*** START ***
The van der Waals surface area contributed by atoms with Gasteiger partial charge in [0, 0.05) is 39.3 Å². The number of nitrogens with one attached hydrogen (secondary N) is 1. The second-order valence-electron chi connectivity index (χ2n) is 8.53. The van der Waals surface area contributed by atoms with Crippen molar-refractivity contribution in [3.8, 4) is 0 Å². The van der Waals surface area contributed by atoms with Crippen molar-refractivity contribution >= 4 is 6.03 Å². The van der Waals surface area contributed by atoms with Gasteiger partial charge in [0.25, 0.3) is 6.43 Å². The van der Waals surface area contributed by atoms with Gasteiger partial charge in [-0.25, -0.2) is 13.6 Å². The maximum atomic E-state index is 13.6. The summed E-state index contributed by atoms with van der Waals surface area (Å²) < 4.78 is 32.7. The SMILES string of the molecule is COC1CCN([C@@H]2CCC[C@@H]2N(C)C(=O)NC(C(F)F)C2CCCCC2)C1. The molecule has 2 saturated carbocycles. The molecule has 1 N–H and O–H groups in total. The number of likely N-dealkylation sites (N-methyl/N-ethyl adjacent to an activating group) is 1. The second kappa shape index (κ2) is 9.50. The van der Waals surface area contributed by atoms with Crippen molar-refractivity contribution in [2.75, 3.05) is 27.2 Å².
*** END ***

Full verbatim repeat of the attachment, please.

The van der Waals surface area contributed by atoms with Gasteiger partial charge in [0, 0.05) is 39.3 Å². The number of nitrogens with one attached hydrogen (secondary N) is 1. The second-order valence-electron chi connectivity index (χ2n) is 8.53. The van der Waals surface area contributed by atoms with Crippen molar-refractivity contribution in [3.8, 4) is 0 Å². The van der Waals surface area contributed by atoms with Crippen molar-refractivity contribution >= 4 is 6.03 Å². The van der Waals surface area contributed by atoms with Gasteiger partial charge in [0.25, 0.3) is 6.43 Å². The van der Waals surface area contributed by atoms with Gasteiger partial charge in [-0.25, -0.2) is 13.6 Å². The maximum atomic E-state index is 13.6. The summed E-state index contributed by atoms with van der Waals surface area (Å²) < 4.78 is 32.7. The SMILES string of the molecule is COC1CCN([C@@H]2CCC[C@@H]2N(C)C(=O)NC(C(F)F)C2CCCCC2)C1. The molecule has 2 saturated carbocycles. The molecule has 1 N–H and O–H groups in total. The number of likely N-dealkylation sites (N-methyl/N-ethyl adjacent to an activating group) is 1. The second kappa shape index (κ2) is 9.50. The van der Waals surface area contributed by atoms with Crippen molar-refractivity contribution in [2.75, 3.05) is 27.2 Å².